Cultivation: The preference is partial sun, mesic to dry conditions, and soil that contains loam, clay-loam, or rocky-loam. The leaves may become yellowish green when they are exposed to bright sunlight; the lower leaves may become wilted and fall off their stems during hot dry weather. Sometimes powdery mildew attacks the leaves during the late summer or fall when moisture is abundant.
Range & Habitat: The native Arrow-Leaved Aster is common in most areas of Illinois, except some counties in the south-central area of the state (see Distribution Map). Habitats include upland woodlands, rocky woodlands, wooded slopes, thinly wooded bluffs, woodland edges, savannas, rocky glades, grassy thickets, small meadows in wooded areas, and edges of yards. This aster tolerates disturbance to some extent.
Faunal Associations: The nectar and pollen of the flowerheads attract many kinds of insects, including long-tongued bees, short-tongued bees, Syrphid flies, bee flies, wasps, and occasional butterflies or skippers. Caterpillars of the butterflies Chlosyne nycteis (Silvery Checkerspot) and Phyciodes tharos (Pearl Crescent) feed on the foliage of asters (Symphyotrichum spp.), while the caterpillars of many moths feed on the foliage, flowerheads, developing seeds, stems, or roots (see Moth Table). Other insect feeders include leaf beetles, lace bugs, plant bugs, stink bugs, aphids, leafhoppers, and the larvae of leaf-mining flies and fruit flies (see Insect Table for a list of these species). Among vertebrate animals, the Wild Turkey and Ruffed Grouse occasionally eat the seeds and young foliage of asters, while such mammalian herbivores as deer, rabbits, groundhogs, and livestock browse on the foliage.
Photographic Location: Border of a wooded area at Crystal Lake Park in Urbana, Illinois.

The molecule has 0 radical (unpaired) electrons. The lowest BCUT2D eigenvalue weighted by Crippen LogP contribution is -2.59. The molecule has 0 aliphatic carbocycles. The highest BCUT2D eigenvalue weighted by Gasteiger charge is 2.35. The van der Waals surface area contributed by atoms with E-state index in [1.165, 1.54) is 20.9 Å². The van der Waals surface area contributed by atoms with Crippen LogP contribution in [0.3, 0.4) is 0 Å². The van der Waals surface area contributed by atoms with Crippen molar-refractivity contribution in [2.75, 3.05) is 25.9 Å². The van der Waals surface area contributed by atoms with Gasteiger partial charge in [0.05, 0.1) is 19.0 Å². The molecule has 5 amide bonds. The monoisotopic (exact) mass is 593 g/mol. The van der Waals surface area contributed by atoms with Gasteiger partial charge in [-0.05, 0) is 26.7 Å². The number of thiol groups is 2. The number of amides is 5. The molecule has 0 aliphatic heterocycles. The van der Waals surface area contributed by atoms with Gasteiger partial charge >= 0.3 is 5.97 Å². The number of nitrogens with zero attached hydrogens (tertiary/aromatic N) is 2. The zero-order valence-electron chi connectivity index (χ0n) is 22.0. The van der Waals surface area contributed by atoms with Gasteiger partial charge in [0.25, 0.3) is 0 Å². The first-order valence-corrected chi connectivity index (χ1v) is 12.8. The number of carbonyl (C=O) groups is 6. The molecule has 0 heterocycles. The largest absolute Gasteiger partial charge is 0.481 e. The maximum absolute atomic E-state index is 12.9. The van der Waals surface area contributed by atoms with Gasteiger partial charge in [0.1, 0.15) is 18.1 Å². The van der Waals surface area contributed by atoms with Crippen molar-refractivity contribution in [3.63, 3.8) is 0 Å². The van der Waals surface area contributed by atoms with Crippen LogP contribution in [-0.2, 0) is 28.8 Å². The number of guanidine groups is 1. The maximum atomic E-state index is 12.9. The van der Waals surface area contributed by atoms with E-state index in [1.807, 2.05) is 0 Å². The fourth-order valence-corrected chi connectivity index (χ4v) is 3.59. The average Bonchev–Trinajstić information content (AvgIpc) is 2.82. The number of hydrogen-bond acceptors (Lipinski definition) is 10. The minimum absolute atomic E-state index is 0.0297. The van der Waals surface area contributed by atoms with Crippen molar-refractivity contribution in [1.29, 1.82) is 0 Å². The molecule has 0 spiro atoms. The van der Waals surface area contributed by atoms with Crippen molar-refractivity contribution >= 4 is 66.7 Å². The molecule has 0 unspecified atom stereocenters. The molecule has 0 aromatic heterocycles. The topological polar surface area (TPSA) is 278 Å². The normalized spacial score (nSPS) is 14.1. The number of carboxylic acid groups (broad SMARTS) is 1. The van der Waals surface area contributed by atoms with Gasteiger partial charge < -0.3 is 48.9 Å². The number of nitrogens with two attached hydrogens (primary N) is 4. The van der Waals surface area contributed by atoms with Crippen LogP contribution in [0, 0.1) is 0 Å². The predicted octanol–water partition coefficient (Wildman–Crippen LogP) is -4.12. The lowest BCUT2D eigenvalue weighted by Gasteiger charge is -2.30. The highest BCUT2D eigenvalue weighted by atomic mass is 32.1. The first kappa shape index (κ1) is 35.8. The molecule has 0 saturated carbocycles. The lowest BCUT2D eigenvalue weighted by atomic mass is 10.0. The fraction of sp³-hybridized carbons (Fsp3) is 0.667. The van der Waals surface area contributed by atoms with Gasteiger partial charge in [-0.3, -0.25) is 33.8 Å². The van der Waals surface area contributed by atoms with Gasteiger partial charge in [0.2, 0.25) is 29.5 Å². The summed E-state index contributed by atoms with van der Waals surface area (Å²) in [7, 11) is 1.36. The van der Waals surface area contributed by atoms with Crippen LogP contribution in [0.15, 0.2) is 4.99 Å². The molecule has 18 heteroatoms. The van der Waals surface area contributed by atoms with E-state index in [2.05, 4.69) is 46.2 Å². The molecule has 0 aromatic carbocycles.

Comments: Arrow-Leaved Aster (Symphyotrichum sagittifolium) is one of several woodland asters with relatively small flowerheads that have cordate or cordate-ovate lower leaves. While the leaves can become rather coarse, the panicles of abundant flowerheads are often showy. This species has an appearance that is similar to Drummond's Aster (Symphyotrichum drummondii), Heart-Leaved Aster (Symphyotrichum cordifolium), and White Arrowleaf Aster (Symphyotrichum urophyllum), which occur in similar habitats. Drummond's Aster has stems and leaf undersides that are evenly pubescent, while the stems of Arrow-Leaved Aster are either glabrous or they are lined with hairs, and the undersides of its leaves are either glabrous or they have fine hairs along the major veins. Heart-Leaved Aster can be distinguished by the narrow petioles of its alternate leaves, while those of Arrow-Leaved Aster are conspicuously winged. Sometimes the latter is considered a variety of Heart-Leaved Aster, or Symphyotrichum cordifolium sagittifolium (Jones, 1989). Finally, Arrow-Leaved Aster and White Arrowleaf Aster are regarded as the same species by some authorities (e.g., efloras, USDA, and ITIS), while Mohlenbrock (2014) considers them to be distinct. An argument for the latter point-of-view can be made as, compared to Arrow-Leaved Aster, White Arrowleaf Aster has more narrow upper leaves (typically ovate to lanceolate), the margins of its leaves are less strongly toothed or they lack teeth, and its phyllaries have green central stripes, rather than diamond-shaped patches of dark green toward their tips. In addition, the petaloid rays of this latter aster are almost always white. All species in this complex of asters were assigned orginally to the Aster genus, thus Ontario Aster was referred to as Aster ontarionis.